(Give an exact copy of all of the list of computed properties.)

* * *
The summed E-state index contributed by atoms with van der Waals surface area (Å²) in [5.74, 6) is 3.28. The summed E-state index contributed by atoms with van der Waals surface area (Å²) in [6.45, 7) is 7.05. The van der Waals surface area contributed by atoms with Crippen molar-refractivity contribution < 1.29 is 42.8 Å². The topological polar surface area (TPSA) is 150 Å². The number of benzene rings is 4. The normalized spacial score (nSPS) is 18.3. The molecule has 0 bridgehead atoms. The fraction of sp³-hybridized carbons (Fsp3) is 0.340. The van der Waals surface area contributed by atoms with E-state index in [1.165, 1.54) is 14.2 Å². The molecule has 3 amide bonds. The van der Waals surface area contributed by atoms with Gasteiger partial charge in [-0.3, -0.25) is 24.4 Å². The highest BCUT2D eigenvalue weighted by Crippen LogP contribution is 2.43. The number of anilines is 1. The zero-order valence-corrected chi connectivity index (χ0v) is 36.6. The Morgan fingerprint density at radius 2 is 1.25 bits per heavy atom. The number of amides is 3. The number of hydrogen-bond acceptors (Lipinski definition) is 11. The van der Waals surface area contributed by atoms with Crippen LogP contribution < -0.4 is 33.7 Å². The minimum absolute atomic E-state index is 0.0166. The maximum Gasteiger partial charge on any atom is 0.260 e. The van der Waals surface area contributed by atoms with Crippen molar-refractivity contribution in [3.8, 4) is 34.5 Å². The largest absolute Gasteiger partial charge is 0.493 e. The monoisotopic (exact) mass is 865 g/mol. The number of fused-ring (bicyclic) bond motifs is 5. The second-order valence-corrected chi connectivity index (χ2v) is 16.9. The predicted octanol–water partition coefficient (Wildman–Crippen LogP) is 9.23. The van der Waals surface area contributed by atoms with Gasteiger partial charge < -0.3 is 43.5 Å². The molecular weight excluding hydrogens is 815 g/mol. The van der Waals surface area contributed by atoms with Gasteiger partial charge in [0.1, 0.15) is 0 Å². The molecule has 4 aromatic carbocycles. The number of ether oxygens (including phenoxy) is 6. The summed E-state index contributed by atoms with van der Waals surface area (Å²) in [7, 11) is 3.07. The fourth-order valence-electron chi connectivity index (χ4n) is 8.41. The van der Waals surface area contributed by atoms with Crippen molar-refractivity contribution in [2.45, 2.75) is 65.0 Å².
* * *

The summed E-state index contributed by atoms with van der Waals surface area (Å²) in [5.74, 6) is 3.28. The summed E-state index contributed by atoms with van der Waals surface area (Å²) in [6.45, 7) is 7.05. The van der Waals surface area contributed by atoms with Crippen molar-refractivity contribution < 1.29 is 42.8 Å². The topological polar surface area (TPSA) is 150 Å². The number of benzene rings is 4. The normalized spacial score (nSPS) is 18.3. The molecule has 0 bridgehead atoms. The fraction of sp³-hybridized carbons (Fsp3) is 0.340. The van der Waals surface area contributed by atoms with E-state index in [1.165, 1.54) is 14.2 Å². The molecule has 3 amide bonds. The van der Waals surface area contributed by atoms with Gasteiger partial charge in [-0.3, -0.25) is 24.4 Å². The highest BCUT2D eigenvalue weighted by Crippen LogP contribution is 2.43. The number of anilines is 1. The zero-order valence-corrected chi connectivity index (χ0v) is 36.6. The Morgan fingerprint density at radius 2 is 1.25 bits per heavy atom. The number of amides is 3. The number of hydrogen-bond acceptors (Lipinski definition) is 11. The van der Waals surface area contributed by atoms with Crippen LogP contribution < -0.4 is 33.7 Å². The minimum absolute atomic E-state index is 0.0166. The maximum Gasteiger partial charge on any atom is 0.260 e. The van der Waals surface area contributed by atoms with Crippen molar-refractivity contribution in [3.8, 4) is 34.5 Å². The largest absolute Gasteiger partial charge is 0.493 e. The monoisotopic (exact) mass is 865 g/mol. The number of fused-ring (bicyclic) bond motifs is 5. The second-order valence-corrected chi connectivity index (χ2v) is 16.9. The predicted octanol–water partition coefficient (Wildman–Crippen LogP) is 9.23. The van der Waals surface area contributed by atoms with Gasteiger partial charge < -0.3 is 43.5 Å². The molecular weight excluding hydrogens is 815 g/mol. The van der Waals surface area contributed by atoms with Gasteiger partial charge in [0.1, 0.15) is 0 Å². The molecule has 4 aromatic carbocycles. The number of ether oxygens (including phenoxy) is 6. The summed E-state index contributed by atoms with van der Waals surface area (Å²) in [7, 11) is 3.07. The fourth-order valence-electron chi connectivity index (χ4n) is 8.41. The van der Waals surface area contributed by atoms with Crippen molar-refractivity contribution in [2.45, 2.75) is 65.0 Å².